History is not some evil teacher's tool to make pupils suffer even more efficiently. Many may remember it as a monotonous succession of facts - which had to be faithfully reproduced by the above-mentioned poor pupils at unevitable exams - with little or no connection to our every-day life. This is to a certain extent due to the fact that some teacher fashion topics like Greek mythology and therefore never make it further than the French revolution. To put in a nutshell, they are skipping what is essential to understand what's going on in today's world.
History of course can also have happened one way and be depicted another. This is one of the sad stories of Vietnam, which is told by the following books I read:
Vietnam Wars from Justin Wintle is a pretty neutral account on the
Vietnames struggle against the French, the Americans and the country's
reunification in 1975. The focus is on the military side but never neglects
political aspects. A couple of short citations
can be found on a poster (12 kB, English) I made.
Retrospect- The Tragedy and Lessons of Vietnam from Robert McNamara,
the Secretary of State in the Kennedy/Johnson administration. It is a
pity to read about the ignorance of Southeast Asia in the State Department,
dozens of peace initiatives thwarted by some unwanted (American) actions
and no one ever questions the American presence in Vietnam in the first
place... Lessons include "we did not hold to the principle that U.S. military
action - other than in response to direct threats to our own
security - should only be carried out in conjunction with multinational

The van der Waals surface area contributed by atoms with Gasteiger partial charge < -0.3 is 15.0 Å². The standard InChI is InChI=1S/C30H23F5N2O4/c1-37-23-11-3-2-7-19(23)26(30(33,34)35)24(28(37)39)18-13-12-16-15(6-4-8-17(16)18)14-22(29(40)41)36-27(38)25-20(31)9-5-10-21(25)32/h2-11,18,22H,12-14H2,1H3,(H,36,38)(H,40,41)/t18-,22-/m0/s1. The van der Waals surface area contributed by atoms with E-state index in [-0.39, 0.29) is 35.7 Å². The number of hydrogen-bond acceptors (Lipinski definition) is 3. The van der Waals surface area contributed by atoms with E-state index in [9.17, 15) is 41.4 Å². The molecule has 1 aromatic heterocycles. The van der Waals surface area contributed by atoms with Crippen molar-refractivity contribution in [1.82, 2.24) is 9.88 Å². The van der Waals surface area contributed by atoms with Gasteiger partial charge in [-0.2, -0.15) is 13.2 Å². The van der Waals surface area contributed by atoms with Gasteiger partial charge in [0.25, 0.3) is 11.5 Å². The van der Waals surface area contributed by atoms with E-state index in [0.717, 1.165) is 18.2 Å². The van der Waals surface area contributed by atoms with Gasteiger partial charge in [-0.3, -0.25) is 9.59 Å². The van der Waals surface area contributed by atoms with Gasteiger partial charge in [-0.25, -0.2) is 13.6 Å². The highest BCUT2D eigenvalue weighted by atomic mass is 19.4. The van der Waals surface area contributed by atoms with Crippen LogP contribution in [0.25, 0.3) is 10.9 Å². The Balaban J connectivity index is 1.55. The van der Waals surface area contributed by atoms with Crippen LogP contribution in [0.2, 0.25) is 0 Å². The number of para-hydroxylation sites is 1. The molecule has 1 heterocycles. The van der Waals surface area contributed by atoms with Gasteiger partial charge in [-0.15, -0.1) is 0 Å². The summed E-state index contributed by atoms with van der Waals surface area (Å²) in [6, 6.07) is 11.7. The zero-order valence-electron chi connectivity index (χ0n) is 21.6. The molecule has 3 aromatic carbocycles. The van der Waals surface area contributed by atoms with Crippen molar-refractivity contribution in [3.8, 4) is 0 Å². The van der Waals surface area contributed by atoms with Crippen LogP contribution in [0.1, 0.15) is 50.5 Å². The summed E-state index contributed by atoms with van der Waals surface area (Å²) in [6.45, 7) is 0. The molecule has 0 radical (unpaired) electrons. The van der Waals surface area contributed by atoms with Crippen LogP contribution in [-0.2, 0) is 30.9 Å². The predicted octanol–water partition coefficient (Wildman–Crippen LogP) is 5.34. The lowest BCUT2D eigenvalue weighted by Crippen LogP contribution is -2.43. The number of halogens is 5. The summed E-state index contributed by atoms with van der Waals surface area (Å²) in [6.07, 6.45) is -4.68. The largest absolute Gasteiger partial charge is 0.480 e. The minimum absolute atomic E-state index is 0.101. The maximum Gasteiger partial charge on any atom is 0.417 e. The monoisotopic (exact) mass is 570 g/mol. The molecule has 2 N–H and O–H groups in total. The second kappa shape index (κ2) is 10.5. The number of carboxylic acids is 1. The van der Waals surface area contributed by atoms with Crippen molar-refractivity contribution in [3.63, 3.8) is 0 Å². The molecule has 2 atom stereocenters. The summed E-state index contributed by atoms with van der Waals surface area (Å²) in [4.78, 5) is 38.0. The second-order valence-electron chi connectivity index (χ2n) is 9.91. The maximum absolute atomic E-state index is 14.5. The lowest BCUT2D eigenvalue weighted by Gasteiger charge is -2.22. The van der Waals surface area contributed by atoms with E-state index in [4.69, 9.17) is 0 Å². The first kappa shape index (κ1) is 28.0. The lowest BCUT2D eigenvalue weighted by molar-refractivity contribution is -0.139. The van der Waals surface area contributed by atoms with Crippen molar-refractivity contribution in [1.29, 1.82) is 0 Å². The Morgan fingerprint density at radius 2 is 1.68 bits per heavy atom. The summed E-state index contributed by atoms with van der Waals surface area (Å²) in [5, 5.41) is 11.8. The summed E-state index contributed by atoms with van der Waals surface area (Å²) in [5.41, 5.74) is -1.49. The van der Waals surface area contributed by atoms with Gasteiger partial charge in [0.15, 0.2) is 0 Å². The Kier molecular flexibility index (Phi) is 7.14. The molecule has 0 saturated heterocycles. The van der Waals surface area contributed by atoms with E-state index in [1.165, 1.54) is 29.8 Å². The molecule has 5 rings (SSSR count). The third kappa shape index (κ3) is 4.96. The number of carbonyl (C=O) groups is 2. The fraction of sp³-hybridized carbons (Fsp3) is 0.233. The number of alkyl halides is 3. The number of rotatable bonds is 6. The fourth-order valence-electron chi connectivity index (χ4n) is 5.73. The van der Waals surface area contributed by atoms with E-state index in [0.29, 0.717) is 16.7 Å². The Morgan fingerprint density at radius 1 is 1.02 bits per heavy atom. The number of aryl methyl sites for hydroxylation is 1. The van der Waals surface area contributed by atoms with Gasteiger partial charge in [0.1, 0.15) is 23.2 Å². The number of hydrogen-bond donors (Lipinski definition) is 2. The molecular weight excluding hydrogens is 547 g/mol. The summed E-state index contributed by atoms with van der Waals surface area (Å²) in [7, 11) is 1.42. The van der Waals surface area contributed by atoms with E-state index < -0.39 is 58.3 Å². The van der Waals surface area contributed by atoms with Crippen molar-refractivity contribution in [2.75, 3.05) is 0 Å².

forces supported fully by the international community".
und die amerikanische Krise (German translation) from Noam Chomsky
- Anatomy of a Peace from Gabriel Kolko
Of course most of the books I read have a connection to each other in some respect and I usually read books to answer unanswered questions.
Orwell's book Homage to Catalonia is probably one of the best books
ever written on the Spanish civil war. It was one of those must-buys,
at least after I had seen Ken Loach's Land and Freedom which is
one of the rare movies which aroused the desire for political action in
me. I was very pleased to find out that the book was even better. My sister-in-law's
father, an intelligent Spanish lawyer, spoke of "alegría revolucionaria"
which paraphrases its essential very well. I can only recommend to read
it because it is true literature.
After reading China und die Barbaren (a heavily biased book on modern Chinese history) and Vietnam Wars I found I was no longer sure what communism is all about. After reading Marx and Engels' Manifest der Kommunistischen Partei I realized that I was all wrong. It's very revealing that I found myself both intellectual and cool at the same time when reading it. Intellectual because I realized that communism per se has nothing do with all I "knew" on communism like military, dictatorship and run-down economies. Cool because I perceived it as a act of rebellion against the existing way things go. Communism is definitly not the industrialized world's answer for the new millenium, but we need people with alternatives...